Foreward: This post was written six months into me being a new ESL teacher. Make sure to read “Teaching in Thailand: Part 2” to see the insight I gained after completing my one year contract.
Starting this post off with full honesty…I most definitely underestimated what teaching English as a foreign language would be like. Do you know those pictures that were surfacing around on Facebook at one point—“What your family thinks you do”, “What your friends think you do”, “What the world thinks you do”, and “What you actually do”—this paints a perfect picture of my situation.
I thought teaching English abroad would be an easy opportunity to travel the world (which it is), a time of solitude to find myself (which it has been), and since I already speak English, teaching it to others would be a piece of cake, right?
And this is where my naïve, never-have-left-America-or-been-a-teacher brain misled me.
Being a teacher, no matter what the subject, is an extraordinary profession. Think about the way that humans learn things from the time they are babies. They learn from their parents, their family members, their teachers, then their friends; and eventually the rest of the world begins to influence them. When they say it takes a village to raise a child, it’s essentially true.
So not only are teachers responsible for teaching their specified subject to their students; they also play a role in influencing that child’s beliefs, values, and morals as a human being. They spend majority of their day with that child, sometimes up to eight hours, sometimes more than the parents even do.
There are life lessons that go beyond the classroom that must be interwoven in the day to day structure. There is the role of a teacher, caretaker, discipliner, and encourager that must be exercised at all times. It’s like being one of those superheroes that has a million different superpowers and sometimes feels overwhelmed with all the responsibilities that come along with it.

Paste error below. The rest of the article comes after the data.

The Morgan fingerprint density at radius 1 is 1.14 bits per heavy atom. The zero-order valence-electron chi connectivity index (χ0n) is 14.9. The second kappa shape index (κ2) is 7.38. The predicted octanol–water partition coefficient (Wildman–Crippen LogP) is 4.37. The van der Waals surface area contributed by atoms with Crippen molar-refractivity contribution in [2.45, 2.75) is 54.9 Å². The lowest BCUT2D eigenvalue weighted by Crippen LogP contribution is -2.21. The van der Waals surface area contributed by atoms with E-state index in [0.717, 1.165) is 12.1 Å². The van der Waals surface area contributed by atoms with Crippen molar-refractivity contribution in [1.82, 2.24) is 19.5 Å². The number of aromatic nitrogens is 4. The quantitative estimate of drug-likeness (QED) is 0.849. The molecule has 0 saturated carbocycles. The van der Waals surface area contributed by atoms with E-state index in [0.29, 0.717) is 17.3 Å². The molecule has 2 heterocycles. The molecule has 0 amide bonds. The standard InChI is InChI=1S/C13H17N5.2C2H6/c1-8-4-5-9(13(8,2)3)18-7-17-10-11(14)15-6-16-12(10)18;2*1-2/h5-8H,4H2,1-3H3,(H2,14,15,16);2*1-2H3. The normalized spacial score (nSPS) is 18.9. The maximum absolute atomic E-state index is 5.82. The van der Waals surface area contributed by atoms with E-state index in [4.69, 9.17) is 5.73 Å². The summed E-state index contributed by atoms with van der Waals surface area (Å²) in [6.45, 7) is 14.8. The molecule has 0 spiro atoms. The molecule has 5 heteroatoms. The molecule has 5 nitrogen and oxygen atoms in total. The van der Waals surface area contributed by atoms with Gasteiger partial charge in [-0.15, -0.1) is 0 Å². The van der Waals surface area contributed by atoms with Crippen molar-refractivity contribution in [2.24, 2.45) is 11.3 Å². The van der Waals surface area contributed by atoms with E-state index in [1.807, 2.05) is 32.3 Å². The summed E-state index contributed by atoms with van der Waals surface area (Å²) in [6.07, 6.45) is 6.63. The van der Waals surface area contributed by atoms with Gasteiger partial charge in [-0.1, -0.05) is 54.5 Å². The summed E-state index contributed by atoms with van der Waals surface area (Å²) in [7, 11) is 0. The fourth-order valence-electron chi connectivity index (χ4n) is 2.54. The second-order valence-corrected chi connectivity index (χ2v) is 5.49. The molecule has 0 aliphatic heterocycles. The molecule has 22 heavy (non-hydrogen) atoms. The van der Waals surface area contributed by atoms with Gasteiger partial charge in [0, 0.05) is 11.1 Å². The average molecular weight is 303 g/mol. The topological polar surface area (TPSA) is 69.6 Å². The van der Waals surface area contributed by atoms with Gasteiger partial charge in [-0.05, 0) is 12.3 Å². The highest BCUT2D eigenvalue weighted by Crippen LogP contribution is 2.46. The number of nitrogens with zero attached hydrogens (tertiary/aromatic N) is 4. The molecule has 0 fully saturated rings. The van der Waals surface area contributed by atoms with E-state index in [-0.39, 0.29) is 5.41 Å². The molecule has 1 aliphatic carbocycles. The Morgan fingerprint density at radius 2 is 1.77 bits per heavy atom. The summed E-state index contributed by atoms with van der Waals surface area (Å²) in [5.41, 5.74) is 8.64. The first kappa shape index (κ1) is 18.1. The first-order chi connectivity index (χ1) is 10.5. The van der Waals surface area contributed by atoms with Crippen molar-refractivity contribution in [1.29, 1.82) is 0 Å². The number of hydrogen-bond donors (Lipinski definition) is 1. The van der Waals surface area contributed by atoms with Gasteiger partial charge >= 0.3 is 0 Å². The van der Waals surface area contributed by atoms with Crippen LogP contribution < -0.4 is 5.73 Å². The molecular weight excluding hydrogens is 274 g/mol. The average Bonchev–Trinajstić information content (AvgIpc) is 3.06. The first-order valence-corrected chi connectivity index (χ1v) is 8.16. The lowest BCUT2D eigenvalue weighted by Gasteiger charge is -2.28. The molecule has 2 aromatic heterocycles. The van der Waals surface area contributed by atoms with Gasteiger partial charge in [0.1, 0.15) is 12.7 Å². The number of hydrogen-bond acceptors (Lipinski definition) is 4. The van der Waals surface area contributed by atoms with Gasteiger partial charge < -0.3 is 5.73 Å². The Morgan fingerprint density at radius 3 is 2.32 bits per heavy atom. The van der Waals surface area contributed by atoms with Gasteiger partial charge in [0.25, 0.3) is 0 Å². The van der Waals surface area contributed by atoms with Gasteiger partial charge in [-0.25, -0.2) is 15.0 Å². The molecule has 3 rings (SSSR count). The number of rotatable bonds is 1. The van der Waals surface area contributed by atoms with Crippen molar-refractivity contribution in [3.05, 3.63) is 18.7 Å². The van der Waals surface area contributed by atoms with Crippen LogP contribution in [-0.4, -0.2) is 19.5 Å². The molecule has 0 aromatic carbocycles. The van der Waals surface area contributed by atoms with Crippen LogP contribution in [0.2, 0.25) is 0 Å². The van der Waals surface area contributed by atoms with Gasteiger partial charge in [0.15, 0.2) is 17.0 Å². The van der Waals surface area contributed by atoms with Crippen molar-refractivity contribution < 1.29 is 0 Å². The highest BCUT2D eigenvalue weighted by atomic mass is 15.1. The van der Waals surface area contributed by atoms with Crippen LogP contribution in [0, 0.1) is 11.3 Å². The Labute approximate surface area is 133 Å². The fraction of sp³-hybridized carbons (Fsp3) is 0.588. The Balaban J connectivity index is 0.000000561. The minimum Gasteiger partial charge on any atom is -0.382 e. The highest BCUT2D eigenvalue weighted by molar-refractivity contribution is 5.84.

Needless to say, becoming a teacher has given me a new perspective on the profession, and given me a huge amount of respect for every teacher that has taken the job to mold me into the human that I am today. The amount of perseverance, patience, forgiveness, creativity, understanding, positivity, and energy that is needed is tremendous—and I have had to adopt every single one of these qualities by necessity.
Being a new ESL/EFL teacher is a constant fluctuation of ups and downs.
It’s striving for perfection, then coming realizing that progress is more important. It’s spending hours making extremely detailed lesson plans, then having to make impromptu adjustments to fit your students’ comprehension levels. It’s having kick-ass days when your students remember every flashcard you show them, then having days when they stare at you in silence for what feels like hours. It’s getting your kids to use their manners, then watching them stick crayons up their nose because hey, they’re still children.
And even though some days feel like I’m riding the Giant Dipper at the Santa Cruz Beach Boardwalk; my underlying purpose is what keeps me lining up for this crazy ride over and over again.
I came to Thailand to teach English to children. To do something beyond myself. To make a difference in their lives. To play a small role in their upbringing and their education. To laugh with them, congratulate them, and motivate them to keep progressing—and I am doing just that.
No, it’s not perfect, and no it’s not easy; but the sound of their little voices shouting “Teacher Sierra” whenever they see me fills my heart with joy and makes it all worth it.
The lessons I’ve learned about myself, about these little human beings, and about the rest of the world are insurmountable. And the one thing that I’ve come to realize from this entire experience is that being of service to others, and helping people learn and grow is the most fulfilling feeling.
Interested in teaching English abroad?
Check out the International TEFL Academy to get certified to teach anywhere in the world.